"My response to the “I am not a feminist” internet phenomenon….
First of all, it’s clear you don’t know what feminism is. But I’m not going to explain it to you. You can google it. To quote an old friend, “I’m not the feminist babysitter.”
But here is what I think you should know.
You’re insulting every woman who was forcibly restrained in a jail cell with a feeding tube down her throat for your right to vote, less than 100 years ago.
You’re degrading every woman who has accessed a rape crisis center, which wouldn’t exist without the feminist movement.
You’re undermining every woman who fought to make marital rape a crime (it was legal until 1993).
You’re spitting on the legacy of every woman who fought for women to be allowed to own property (1848). For the abolition of slavery and the rise of the labor union. For the right to divorce. For women to be allowed to have access to birth control (Comstock laws). For middle and upper class women to be allowed to work outside the home (poor women have always worked outside the home). To make domestic violence a crime in the US (It is very much legal in many parts of the world). To make workplace sexual harassment a crime.
In short, you know not what you speak of. You reap the rewards of these women’s sacrifices every day of your life. When you grin with your cutsey sign about how you’re not a feminist, you ignorantly spit on the sacred struggle of the past 200 years. You bite the hand that has fed you freedom, safety, and a voice.
In short, kiss my ass, you ignorant little jerks.””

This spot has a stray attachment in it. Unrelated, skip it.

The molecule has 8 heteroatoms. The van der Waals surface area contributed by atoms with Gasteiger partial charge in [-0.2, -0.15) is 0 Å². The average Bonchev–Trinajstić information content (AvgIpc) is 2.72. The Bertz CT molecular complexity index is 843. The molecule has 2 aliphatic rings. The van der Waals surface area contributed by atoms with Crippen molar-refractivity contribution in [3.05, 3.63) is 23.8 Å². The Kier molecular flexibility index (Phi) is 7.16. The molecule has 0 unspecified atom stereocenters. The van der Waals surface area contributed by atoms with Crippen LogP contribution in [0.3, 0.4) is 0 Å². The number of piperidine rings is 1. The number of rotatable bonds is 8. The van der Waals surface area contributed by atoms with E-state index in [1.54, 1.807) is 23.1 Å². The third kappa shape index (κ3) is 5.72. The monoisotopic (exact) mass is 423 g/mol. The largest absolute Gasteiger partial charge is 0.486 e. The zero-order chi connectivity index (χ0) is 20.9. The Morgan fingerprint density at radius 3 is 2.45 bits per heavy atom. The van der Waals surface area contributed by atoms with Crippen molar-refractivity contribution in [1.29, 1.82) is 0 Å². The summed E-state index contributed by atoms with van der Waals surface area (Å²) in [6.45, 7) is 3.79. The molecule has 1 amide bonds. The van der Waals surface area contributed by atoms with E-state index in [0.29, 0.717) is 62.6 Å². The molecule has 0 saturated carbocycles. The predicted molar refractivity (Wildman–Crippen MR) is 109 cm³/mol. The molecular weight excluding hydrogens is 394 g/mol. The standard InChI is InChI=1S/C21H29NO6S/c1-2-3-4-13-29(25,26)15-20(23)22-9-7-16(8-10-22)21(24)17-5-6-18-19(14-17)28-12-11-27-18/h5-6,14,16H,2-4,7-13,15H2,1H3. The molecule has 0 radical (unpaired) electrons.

“Where did this idea come from— that if you raise the minimum wage, there’ll be an economic disaster? That if you give poor people money they’ll just hoard it, that the money just disappears into a black hole and everybody stops hiring and unemployment soars because it’s too expensive to hire people…?
You know what happens when you give poor people a bigger cash flow?
Suddenly we’re not living paycheck to paycheck. We don’t have to choose between paying the electric bill and the groceries, we can actually cover both. Suddenly we’re not nervously eyeballing the first of the month, because covering rent is no big deal.
We get that funny noise in the car engine fixed even if it’s several hundred dollars, instead of just putting up with the knocking and driving to work with our teeth gritted and fingers crossed every day waiting for the car to just up and die (and then end up spending several thousand on a new used car— being poor can actually be very expensive). We get the house’s leaky windows patched up and hey, the heating bill just went down, look at that. We’re less tempted to rack up debt on credit cards buying— not luxuries, but essential things like food or medicine.
We’ll pay for nannies and babysitters for our kids so we can show up to work that job flipping your burgers. We’ll pay for after-school programs and extracurricular activities so our kids are happy, socialized, and well-rounded.
We’ll funnel that money into more books, movie tickets, weekend getaways, art supplies, a hobby vegetable garden, community involvement, whatever— things that enrich our lives and take away the stress of the working day, because we’re no longer sinking all our time and energy into two or three jobs just to scrape up enough to make the most meager of ends meet. We’ll buy gifts for our loved ones on holidays. We’ll go out to eat more, shop for clothes more— patronizing the businesses that hire minimum wage workers. (How ‘bout that.)
We might put some money in a savings account, yes, but eventually spend it— on major purchases like college or a house, or spend it when retirement rolls around. But by and large all that extra money gets fed right back into the local economy— by workers who are more likely to be happy, less likely to be stressed and exhausted.
I’m not saying having more income will magically fix all problems min-wage workers have. But it will take care of the biggest ones, and enable us to take care of many more.
And you can be damn sure if you give us more income the one thing we won’t be doing with it is hiding it in a mattress and never spending it.
Rich people do that.”